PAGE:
High Level Language Application Programming Interface, commonly referred to as HLLAPI, is an industry standard method for a Windows application to interface with a host system using a standard terminal emulation program, such as FlexSoftware's FlexTerm. HLLAPI applications are typically developed to provide users a more user friendly interface to host applications and can also be used to automate routine and/or repetitive tasks.


FlexTerm supports the Windows HLLAPI Specification Version 1.1 and is compatible with the HLLAPI support found in many common terminal emulators, such as IBM Personal Communications® and Attachmate EXTRA!®.


HLLAPI is available in any FlexTerm session and, by default, each successfully connected FlexTerm session is automatically assigned an alphabetic character, ranging sequentially from A through Z. This is referred to as the HLLAPI Short Name. For HLLAPI applications that require a particular HLLAPI Short Name, FlexTerm may be configured to use a specifically assigned Short Name.

Invoking the HLLAPI Functions

FlexTerm HLLAPI supports both .NET applications and traditional Win32 applications. In order to facilitate that, three versions of HLLAPI DLLs are included with the installation and are found in the Hllapi sub-folder within the FlexTerm install folder, for example C:\Program Files\FlexSoftware\FlexTerm\Hllapi\.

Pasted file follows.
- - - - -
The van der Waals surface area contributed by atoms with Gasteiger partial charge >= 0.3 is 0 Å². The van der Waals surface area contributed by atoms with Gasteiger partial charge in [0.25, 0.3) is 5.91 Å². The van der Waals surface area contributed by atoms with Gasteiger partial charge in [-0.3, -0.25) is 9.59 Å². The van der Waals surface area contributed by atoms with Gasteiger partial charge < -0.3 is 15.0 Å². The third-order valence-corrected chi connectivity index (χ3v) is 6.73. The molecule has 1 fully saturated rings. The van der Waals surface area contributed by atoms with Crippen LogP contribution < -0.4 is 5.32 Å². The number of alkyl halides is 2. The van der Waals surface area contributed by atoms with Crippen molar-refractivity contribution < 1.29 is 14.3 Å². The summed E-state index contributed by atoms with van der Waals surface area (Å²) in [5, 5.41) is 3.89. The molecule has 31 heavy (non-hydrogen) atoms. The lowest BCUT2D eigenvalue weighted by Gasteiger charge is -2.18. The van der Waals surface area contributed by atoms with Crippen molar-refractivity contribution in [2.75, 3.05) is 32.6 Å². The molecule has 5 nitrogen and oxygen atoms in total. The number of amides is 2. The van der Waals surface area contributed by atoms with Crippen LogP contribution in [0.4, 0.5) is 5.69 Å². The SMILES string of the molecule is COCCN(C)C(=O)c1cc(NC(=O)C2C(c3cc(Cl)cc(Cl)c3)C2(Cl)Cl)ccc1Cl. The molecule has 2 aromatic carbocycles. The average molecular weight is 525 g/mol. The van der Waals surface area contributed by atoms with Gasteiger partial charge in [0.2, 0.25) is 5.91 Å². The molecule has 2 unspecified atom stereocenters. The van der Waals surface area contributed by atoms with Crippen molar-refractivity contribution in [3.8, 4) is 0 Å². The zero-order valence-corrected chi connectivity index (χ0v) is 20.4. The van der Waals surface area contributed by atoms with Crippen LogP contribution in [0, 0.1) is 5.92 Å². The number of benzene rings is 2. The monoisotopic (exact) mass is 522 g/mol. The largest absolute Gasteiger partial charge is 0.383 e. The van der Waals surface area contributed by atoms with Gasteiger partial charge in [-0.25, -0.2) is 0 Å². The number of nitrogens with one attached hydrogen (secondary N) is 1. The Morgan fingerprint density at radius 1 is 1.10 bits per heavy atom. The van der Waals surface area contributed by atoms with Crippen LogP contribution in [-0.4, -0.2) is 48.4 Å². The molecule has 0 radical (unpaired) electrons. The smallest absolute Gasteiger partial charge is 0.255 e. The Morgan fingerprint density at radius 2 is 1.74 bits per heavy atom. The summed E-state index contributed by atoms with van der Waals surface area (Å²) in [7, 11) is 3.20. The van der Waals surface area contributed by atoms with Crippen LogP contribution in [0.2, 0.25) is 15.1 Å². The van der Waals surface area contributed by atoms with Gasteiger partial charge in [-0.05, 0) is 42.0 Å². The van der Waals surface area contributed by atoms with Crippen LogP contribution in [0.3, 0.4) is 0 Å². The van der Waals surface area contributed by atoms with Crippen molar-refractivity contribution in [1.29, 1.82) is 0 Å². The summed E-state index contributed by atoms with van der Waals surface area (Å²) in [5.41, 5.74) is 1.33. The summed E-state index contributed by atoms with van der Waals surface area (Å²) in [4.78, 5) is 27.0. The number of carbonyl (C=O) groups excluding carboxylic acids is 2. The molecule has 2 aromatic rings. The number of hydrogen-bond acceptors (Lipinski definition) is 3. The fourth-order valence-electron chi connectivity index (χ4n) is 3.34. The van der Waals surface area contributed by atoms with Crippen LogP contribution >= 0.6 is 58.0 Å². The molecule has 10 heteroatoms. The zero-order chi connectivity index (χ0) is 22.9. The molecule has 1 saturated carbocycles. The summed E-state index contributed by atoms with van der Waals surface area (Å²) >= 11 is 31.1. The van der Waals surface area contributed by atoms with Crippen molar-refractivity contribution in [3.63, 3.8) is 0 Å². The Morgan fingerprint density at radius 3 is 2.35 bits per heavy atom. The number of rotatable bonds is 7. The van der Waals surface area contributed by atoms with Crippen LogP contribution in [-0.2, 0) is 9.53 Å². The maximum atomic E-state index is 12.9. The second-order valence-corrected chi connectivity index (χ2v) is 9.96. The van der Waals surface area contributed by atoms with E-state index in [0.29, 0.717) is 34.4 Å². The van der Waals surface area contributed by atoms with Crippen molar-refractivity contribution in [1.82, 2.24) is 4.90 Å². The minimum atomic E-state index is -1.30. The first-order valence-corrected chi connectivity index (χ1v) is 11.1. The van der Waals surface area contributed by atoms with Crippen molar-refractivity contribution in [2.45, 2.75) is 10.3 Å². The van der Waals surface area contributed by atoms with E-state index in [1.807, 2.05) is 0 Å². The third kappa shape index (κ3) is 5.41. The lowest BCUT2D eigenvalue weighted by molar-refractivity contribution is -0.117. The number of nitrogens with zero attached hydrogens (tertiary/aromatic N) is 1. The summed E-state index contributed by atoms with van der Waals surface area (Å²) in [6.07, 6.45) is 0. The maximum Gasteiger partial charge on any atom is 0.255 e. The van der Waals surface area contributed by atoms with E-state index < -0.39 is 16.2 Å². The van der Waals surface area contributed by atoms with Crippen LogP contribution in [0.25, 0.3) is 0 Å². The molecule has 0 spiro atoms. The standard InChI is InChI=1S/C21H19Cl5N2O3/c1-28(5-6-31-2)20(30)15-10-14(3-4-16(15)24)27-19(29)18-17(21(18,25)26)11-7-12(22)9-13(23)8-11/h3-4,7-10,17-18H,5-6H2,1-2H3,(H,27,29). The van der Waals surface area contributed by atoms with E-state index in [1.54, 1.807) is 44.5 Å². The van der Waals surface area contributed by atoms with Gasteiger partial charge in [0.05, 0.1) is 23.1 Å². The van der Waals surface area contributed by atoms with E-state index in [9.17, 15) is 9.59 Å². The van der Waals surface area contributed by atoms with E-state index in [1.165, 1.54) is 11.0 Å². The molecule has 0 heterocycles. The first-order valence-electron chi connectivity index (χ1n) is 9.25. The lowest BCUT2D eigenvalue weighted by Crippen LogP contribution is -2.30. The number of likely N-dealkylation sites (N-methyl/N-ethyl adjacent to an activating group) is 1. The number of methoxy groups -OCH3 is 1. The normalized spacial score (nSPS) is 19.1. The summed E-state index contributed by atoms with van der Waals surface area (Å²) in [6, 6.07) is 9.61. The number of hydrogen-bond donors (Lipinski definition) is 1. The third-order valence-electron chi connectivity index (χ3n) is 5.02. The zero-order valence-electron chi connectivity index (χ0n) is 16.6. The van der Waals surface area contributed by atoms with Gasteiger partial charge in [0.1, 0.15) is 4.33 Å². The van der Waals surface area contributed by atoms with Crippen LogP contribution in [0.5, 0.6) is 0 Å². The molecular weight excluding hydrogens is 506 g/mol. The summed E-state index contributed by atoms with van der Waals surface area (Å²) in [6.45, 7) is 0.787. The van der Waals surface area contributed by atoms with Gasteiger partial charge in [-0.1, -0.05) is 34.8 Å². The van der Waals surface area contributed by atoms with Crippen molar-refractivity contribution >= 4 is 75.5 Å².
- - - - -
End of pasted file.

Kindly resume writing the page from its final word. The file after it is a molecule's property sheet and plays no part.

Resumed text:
Use one of the following by referencing it from the installed location, or copy to the install folder of the HLLAPI application:

  • Flex.Hllapi.dll
    Built with platform “Any CPU” targeted for .NET applications only.

  • Flex.Hllapi32.dll
    Contains dual interfaces (one for .NET applications and one for standard 32-bit Win32 applications) targeted for x86 applications.

  • Flex.Hllapi64.dll
    Contains dual interfaces (one for .NET applications and one for standard 64-bit Win32 applications) targeted for x64 applications.

Note: if the HLLAPI application requires a particular DLL name, after copying one of the above to the application's install folder, simply rename it accordingly. For example, many HLLAPI applications are hard coded to use HLLAPI32.DLL.

The entry point function is hllapi.

hllapi signature (c/c++):


LPWORD HllFunc /* Function name */

LPBYTE HllDataStr /* String pointer */

LPWORD HllDataLen /* String (data) length */

LPWORD PsPosRetCode /* Return code */

Example to make a call using c/c++:

WORD HllFunc = 1;

char HllDatStr[1];

HllDataStr[0] = 'A'; /* Short name of session to connect */

WORD HllDataLen = 1;

WORD PsPosRetCode;

hllapi(&HllFunc, HllDataStr, &HllDataLen, &PsPosRetCode);

hllapi signature (c#):

void hllapi(ref UInt16 HllFunc, byte[] HllDataStr, ref UInt16 HllDataLen, ref UInt16


ref UInt16 HllFunc /* Function number */

byte[] HllDataStr /* String pointer */

ref UInt16 HllDataLen /* String (data) length */

ref UInt16 PsPosRetCode /* Return code */

Example to make a call using c#

using Flex.Hllapi; // Import namespace first

UInt16 HllFunc = FUNCTIONCODE.CONNECTPS; // Function number

byte[] HllDataStr = new byte[] { Convert.ToByte('A') }; // short name A

UInt16 HllDataLen = 1;

UInt16 PsPosRetCode = 0;

HllapiCSharp.hllapi(ref HllFunc, HllDataStr, ref HllDataLen, ref PsPosRetCode);